Strauss-Kahn lawyers claim secret info on maid
Dominique Strauss-Kahn's lawyers clashed angrily with prosecutors Wednesday after claiming to possess secret information that could "gravely undermine" the New York hotel maid accusing the former IMF chief of attempted rape.
The pretrial skirmish revealed tension ahead of a June 6 court hearing when Strauss-Kahn, 62, is expected to plead not guilty to charges of carrying out a brutal sex attack on the woman cleaning his suite in a luxury Manhattan hotel.
In a letter sent Wednesday to the District Attorney's office, defense attorneys William Taylor and Benjamin Brafman complained about "continual" police leaks of evidence tying their client to the alleged crime.
Then, in a stark threat, the lawyers write: "We could now release substantial information that in our view would seriously undermine the quality of this prosecution and also gravely undermine the credibility of the complainant in this case."
That suddenly put the spotlight on the complainant, a 32-year-old West African immigrant who'd cleaned rooms at the Sofitel hotel for three years and accuses Strauss-Kahn of chasing her naked, then forcing her into oral sex.
She has not been seen or heard from in public since the May 14 alleged crime and is believed to be under close protection.
The DA's office shot back in its own letter Thursday, saying: "We are aware of no such information."
"We were troubled that you chose to inject into the public record your claim that you possess information that might negatively impact the case," said Assistant District Attorney Joan Illuzzi-Orbon, who has been newly appointed to bolster the prosecution team.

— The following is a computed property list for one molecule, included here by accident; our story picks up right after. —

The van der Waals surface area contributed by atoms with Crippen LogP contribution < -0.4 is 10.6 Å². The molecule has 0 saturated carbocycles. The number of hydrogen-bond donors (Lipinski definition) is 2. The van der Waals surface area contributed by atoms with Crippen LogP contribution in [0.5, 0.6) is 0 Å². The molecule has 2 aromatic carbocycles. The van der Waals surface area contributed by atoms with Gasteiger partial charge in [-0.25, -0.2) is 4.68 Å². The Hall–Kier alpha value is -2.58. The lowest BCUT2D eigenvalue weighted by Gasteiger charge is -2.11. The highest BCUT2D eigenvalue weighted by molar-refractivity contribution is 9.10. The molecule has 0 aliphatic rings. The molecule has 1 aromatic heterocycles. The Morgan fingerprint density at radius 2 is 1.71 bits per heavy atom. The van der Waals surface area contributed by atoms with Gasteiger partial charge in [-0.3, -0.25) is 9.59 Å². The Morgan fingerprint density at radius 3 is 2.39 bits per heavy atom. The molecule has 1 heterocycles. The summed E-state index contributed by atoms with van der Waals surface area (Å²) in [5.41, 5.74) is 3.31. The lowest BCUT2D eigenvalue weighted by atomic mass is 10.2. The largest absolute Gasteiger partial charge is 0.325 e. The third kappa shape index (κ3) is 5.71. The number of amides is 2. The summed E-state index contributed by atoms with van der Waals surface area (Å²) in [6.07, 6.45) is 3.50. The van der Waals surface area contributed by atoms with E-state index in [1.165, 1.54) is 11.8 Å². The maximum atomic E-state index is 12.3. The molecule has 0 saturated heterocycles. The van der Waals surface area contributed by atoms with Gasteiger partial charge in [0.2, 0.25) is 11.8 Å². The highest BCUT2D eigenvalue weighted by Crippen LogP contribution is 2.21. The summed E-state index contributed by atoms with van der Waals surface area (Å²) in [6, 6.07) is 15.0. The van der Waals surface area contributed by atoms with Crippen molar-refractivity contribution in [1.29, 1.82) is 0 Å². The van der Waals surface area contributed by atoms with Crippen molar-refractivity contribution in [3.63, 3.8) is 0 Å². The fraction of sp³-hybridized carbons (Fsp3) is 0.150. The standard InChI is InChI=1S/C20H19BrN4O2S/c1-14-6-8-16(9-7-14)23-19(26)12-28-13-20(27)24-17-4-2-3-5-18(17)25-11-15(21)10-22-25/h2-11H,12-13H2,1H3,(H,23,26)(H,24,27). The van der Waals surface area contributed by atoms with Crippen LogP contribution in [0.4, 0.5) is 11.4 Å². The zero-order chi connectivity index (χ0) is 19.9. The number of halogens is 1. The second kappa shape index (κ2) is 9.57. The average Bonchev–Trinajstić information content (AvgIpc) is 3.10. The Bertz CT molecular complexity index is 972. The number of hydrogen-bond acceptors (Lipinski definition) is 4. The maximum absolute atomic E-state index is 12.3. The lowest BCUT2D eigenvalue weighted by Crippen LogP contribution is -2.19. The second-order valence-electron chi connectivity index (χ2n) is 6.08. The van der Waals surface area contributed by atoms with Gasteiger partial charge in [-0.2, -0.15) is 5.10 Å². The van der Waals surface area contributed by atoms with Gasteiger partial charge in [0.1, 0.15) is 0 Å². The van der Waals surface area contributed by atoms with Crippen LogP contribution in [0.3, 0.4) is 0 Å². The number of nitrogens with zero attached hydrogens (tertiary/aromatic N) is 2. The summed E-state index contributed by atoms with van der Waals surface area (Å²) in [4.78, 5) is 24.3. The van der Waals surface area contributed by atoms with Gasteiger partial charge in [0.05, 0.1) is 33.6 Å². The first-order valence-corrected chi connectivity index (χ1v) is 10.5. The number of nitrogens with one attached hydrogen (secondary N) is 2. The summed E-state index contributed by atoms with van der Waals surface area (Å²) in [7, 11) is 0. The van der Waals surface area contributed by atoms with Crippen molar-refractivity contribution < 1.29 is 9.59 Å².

"If you really do possess the kind of information you suggest that you do, we trust you will forward it immediately to the District Attorney's Office."
The defense letter complains to District Attorney Cyrus Vance that leaked information is feeding a "media frenzy."
The leaks have been "recklessly injected into the public arena with the potential of permanently prejudicing potential jurors who are being exposed to these materials on a daily basis."
The letter asks Vance to stop the media leaks.
"We are requesting that you use whatever resources are appropriate to stop further leaking immediately," the attorneys ask, also demanding that they be given access to any evidence already mentioned in the anonymous leaks.
They said they would repeat the demands formally on June 6 before Judge Michael Obus.
In its response, the District Attorney's office said it was also concerned by the leaks and had "communicated our position in that regard to members of law enforcement outside of this office."
However, the prosecution turned down the demand for quick release of evidence, insisting that this would be forthcoming in the standard pretrial procedure known as discovery.
The defense lawyers' letter, which is also copied to Obus, mentions in particular a New York Times report detailing the police narrative of how the alleged crime unfolded in the Manhattan Sofitel suite occupied by Strauss-Kahn on May 14.
It also mentions leaked reports about the discovery of DNA traces from Strauss-Kahn on the maid's clothing.
"We can cite to dozens of other prejudicial articles and news stories that have appeared in recent days in which confidential police sources have provided a wide array of prejudicial information about Mr Strauss-Kahn, including information which even if true, would never be admissible in any court."
Strauss-Kahn moved late Wednesday into a rented luxury townhouse in Manhattan where he is living under strict house arrest until his trial. He was freed on a $6 million bail provided that he be guarded around the clock and wear a GPS monitoring device.
© 2011 AFP